Immunopharmacology is the study of the use of drugs to modulate the immune response. The principal application of this field to clinical medicine is with drugs that suppress the immune response. These drugs are used in the treatment of autoimmune diseases (myasthenia gravis and rheumatoid arthritis) and in organ transplantation.
CICLOSPORINE inhibits antibody and cell-mediated immune responses and is the drug of choice for prevention of transplant rejection.
Ciclosporine (also cyclosporin) binds to cyclophilin (an intracellular protein of the immunophilin family), while everolimus (derivative of sirolimus), sirolimus, and tacrolimus bind to a protein called FKBP12, another immunophilin. For all of these drugs, the drug-protein complex then inhibits calcineurin phosphatase and T-cell activation. Nephrotoxicity is the major side effect of ciclosporine.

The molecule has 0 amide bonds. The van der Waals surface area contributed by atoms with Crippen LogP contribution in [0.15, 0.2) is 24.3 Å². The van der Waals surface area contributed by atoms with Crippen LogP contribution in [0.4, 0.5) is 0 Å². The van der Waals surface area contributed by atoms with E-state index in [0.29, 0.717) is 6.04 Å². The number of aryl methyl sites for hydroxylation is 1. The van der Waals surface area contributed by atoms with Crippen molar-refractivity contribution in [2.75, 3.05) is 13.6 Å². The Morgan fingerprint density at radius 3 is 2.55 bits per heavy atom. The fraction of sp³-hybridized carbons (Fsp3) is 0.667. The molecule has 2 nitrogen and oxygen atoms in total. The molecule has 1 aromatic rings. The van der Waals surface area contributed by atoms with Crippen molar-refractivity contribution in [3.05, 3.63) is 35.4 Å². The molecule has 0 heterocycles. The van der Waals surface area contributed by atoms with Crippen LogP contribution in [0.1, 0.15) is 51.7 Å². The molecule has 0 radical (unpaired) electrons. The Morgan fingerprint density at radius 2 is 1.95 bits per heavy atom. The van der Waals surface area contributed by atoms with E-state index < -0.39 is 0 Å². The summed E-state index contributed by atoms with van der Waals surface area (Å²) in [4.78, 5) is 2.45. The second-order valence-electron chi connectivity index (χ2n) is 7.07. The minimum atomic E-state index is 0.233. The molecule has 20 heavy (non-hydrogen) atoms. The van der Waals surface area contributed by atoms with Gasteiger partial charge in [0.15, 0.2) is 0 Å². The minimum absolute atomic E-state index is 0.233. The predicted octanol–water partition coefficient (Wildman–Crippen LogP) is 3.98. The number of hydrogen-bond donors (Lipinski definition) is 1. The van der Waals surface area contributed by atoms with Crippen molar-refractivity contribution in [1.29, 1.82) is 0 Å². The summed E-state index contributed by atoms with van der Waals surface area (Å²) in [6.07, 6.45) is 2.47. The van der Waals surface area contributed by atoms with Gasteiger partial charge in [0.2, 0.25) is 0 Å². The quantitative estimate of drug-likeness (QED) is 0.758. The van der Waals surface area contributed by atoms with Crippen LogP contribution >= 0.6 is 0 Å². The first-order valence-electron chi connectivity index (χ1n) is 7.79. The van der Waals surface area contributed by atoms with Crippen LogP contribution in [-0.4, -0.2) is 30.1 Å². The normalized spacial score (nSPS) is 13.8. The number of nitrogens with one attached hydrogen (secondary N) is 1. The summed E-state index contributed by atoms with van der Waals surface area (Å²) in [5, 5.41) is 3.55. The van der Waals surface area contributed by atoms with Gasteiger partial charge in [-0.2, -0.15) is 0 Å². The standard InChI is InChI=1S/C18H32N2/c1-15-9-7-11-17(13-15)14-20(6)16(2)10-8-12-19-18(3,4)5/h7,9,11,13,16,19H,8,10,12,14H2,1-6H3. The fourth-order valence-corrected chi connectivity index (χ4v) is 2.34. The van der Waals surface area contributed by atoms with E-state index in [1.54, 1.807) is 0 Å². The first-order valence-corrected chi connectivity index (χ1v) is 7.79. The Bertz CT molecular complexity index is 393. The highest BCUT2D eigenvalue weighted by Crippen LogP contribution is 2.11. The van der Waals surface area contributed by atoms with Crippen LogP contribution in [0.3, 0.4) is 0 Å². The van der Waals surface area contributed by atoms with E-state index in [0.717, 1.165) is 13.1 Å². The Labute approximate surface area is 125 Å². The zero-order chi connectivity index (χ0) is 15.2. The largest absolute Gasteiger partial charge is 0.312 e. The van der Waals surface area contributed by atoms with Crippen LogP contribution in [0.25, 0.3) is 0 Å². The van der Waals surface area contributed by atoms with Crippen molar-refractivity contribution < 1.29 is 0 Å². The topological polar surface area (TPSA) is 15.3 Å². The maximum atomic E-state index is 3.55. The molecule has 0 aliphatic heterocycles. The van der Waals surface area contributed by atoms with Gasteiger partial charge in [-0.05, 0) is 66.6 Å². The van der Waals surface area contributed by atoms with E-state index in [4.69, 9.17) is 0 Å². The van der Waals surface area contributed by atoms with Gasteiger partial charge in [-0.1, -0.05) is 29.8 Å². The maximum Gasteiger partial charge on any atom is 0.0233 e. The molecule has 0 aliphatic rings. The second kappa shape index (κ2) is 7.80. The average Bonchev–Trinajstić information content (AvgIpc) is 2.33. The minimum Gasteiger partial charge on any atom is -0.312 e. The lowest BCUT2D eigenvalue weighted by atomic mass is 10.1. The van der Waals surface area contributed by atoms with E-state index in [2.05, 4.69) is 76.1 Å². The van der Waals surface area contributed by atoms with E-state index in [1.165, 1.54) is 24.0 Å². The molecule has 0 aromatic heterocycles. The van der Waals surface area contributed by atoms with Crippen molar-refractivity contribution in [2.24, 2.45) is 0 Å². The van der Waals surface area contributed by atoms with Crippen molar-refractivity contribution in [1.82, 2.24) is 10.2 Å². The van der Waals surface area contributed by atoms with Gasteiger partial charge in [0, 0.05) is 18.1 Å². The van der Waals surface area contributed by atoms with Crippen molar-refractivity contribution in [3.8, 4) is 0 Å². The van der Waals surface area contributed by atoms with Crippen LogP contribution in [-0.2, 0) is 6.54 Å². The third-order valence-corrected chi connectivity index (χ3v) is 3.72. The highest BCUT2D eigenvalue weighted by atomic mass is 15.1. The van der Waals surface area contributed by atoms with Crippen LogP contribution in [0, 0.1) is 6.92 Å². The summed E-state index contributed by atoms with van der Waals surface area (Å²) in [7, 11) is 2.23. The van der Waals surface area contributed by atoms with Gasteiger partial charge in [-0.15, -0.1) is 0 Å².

MYCOPHENOLATE MOFETIL AND AZATHIOPRINE
Mycophenolate mofetil is administered as a prodrug that is activated to mycophenolic acid—the active compound. It is a highly selective inhibitor of a crucial enzyme in the de novo synthesis of guanosine. Proliferating lymphocytes are dependent on the de novo pathway for purine biosynthesis. Most other cell lines can maintain function with the salvage pathway. Therefore, mycophenolic acid is a very specific lymphocyte inhibitor.
Azathioprine is thought to be immunosuppressive by interfering with DNA synthesis.
Muromonab is a mouse monoclonal antibody that binds to the CD3 protein complex on T lymphocytes, blocking antigen recognition. Its immunosuppressant activity reduces rejection after organ transplantation.
Basiliximab and daclizumab block the interleukin-2 (IL-2)–mediated activation of T lymphocytes by binding to CD25, which is the α chain of the interleukin-2 receptor. These antibodies were designed to selectively inhibit T-cell activation. Daclizumab is used in inflammatory multiple sclerosis and basiliximab is used to prevent rejection after organ transplantation.